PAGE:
The Scientist

» ebola, culture and genetics & genomics

Most Recent

image: 23andMe Partners with Pfizer

23andMe Partners with Pfizer

By | January 13, 2015

The personal genomics company strikes yet another deal to glean biomedically relevant information from its user data.

1 Comment

image: Ebola Update

Ebola Update

By | January 12, 2015

Researchers gear up for efficacy trials of experimental Ebola vaccines in Africa.

0 Comments

image: Genome Digest

Genome Digest

By | January 12, 2015

What researchers are learning as they sequence, map, and decode species’ genomes

0 Comments

image: Corn Chronicle

Corn Chronicle

By | January 8, 2015

A genetic analysis of ancient and modern maize clarifies the crop’s checkered domestication history.

0 Comments

image: Book Excerpt from <em>The Creativity Crisis</em>

Book Excerpt from The Creativity Crisis

By | January 7, 2015

In Chapter 1, “Yin and Yang,” author Roberta B. Ness explores the dynamic tension between innovation and risk aversion in science past and present.

1 Comment

image: 23andMe, Genentech Partner on Parkinson’s

23andMe, Genentech Partner on Parkinson’s

By | January 7, 2015

Firms enter a multi-year deal for the analysis of whole-genome sequence data, with an eye toward drug discovery for Parkinson’s disease.

0 Comments

image: Custom Creatures?

Custom Creatures?

By | January 6, 2015

San Francisco-based biotech wants to see its technology applied for inventing new organisms.

0 Comments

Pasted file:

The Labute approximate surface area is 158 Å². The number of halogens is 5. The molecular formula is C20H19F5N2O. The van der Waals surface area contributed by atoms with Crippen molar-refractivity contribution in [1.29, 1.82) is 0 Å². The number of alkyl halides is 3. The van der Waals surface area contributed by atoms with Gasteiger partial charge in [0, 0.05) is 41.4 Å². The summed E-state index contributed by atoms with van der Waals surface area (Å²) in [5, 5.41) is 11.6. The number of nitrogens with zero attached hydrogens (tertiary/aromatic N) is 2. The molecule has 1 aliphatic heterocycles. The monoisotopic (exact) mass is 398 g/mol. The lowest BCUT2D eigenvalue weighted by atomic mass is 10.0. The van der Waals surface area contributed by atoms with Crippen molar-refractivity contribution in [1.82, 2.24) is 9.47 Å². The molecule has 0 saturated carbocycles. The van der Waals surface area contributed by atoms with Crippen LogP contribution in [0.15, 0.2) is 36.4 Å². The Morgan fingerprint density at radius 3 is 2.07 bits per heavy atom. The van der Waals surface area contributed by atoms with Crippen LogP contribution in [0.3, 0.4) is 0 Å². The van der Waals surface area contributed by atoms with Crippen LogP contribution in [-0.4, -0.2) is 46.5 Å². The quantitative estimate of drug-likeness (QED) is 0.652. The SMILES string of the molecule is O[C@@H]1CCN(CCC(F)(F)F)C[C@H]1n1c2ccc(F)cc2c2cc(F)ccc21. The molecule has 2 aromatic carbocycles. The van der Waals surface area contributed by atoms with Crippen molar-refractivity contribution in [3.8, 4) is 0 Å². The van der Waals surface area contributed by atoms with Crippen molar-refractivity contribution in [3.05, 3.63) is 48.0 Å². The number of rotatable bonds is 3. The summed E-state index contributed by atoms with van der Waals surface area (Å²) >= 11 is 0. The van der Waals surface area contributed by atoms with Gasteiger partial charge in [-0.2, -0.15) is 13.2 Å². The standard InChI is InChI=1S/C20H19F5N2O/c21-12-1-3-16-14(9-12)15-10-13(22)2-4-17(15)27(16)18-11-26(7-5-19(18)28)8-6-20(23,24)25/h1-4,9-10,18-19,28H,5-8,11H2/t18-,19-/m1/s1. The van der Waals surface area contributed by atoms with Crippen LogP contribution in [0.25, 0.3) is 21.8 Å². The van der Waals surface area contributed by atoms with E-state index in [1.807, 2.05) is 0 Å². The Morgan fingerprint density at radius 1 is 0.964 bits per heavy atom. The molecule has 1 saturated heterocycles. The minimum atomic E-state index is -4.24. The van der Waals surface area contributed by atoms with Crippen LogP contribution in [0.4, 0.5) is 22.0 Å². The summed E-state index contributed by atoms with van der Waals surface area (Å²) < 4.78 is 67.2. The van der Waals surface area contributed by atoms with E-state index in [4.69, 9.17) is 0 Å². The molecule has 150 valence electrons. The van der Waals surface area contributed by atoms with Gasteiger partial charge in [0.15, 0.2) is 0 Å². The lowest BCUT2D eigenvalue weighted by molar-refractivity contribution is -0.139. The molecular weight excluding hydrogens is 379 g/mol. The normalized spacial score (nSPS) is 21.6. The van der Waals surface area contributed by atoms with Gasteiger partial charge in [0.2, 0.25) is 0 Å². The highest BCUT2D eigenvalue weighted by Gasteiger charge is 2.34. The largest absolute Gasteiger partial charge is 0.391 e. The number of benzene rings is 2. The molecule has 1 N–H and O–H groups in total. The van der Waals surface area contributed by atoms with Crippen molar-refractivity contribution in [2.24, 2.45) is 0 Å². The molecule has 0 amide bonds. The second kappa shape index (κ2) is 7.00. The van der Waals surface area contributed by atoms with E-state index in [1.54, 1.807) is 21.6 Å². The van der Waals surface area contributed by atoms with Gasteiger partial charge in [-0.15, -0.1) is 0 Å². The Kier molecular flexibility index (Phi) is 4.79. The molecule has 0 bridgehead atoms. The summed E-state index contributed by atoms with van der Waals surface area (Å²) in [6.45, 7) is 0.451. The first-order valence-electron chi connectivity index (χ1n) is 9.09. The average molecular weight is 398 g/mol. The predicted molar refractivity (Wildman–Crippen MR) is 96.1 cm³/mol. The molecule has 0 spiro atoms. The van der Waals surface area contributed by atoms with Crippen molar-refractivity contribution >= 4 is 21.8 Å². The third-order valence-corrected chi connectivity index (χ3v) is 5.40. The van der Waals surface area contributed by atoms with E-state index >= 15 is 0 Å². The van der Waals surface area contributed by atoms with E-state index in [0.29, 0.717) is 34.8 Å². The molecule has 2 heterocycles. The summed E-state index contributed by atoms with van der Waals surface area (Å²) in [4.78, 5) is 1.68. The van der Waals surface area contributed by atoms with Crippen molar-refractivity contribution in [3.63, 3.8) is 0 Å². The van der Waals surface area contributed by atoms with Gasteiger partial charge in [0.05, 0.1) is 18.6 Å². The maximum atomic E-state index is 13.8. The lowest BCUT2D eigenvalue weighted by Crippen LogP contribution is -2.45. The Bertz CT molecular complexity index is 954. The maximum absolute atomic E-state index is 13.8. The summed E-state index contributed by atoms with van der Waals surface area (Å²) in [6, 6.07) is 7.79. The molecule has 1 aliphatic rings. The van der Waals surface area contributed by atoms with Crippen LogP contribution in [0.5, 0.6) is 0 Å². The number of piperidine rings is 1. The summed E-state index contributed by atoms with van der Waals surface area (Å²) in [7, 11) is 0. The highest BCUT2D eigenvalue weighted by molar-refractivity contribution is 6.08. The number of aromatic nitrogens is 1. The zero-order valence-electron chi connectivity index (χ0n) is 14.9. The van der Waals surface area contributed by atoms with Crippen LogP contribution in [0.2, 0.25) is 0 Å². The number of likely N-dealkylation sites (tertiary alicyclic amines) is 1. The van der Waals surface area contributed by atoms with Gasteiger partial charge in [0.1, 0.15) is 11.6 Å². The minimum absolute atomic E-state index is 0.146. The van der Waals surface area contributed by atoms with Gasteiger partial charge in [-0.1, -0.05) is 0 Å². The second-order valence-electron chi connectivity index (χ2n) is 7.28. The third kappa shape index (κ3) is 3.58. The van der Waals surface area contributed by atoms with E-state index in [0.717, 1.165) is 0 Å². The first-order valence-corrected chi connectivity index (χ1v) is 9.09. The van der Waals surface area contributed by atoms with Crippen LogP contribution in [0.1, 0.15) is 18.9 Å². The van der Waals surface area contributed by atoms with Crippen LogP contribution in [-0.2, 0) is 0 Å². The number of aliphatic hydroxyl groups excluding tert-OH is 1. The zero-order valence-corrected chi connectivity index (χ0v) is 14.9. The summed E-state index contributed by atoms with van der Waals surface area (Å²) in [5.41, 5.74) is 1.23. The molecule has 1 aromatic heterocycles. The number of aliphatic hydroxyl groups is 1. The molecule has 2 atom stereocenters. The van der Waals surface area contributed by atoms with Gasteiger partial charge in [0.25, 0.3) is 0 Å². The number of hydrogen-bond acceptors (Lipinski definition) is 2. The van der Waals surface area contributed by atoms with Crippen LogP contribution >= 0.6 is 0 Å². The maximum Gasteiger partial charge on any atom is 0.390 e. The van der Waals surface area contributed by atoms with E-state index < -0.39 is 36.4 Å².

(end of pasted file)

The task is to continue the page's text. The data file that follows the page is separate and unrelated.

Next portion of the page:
image: Guinea Pigs to Model Ebola Spread

Guinea Pigs to Model Ebola Spread

By | January 5, 2015

A new guinea pig model of Ebola viral transmission shows that direct contact with infected animals is not necessary to catch the disease.

1 Comment

image: Capsule Reviews

Capsule Reviews

By | January 1, 2015

Does Altruism Exist?, Ancestors in Our Genome, Fred Sanger—Double Nobel Laureate, and Stiffs, Skulls & Skeletons

0 Comments

image: Doris Bachtrog: Sex Chromosome Wrangler

Doris Bachtrog: Sex Chromosome Wrangler

By | January 1, 2015

Associate Professor, Department of Integrative Biology, University of California, Berkeley. Age: 39

0 Comments

Popular Now

  1. Running on Empty
    Features Running on Empty

    Regularly taking breaks from eating—for hours or days—can trigger changes both expected, such as in metabolic dynamics and inflammation, and surprising, as in immune system function and cancer progression.

  2. Athletes’ Microbiomes Differ from Nonathletes
  3. Mutation Linked to Longer Life Span in Men
  4. Immune Cells Deliver Cancer Drugs to the Brain
AAAS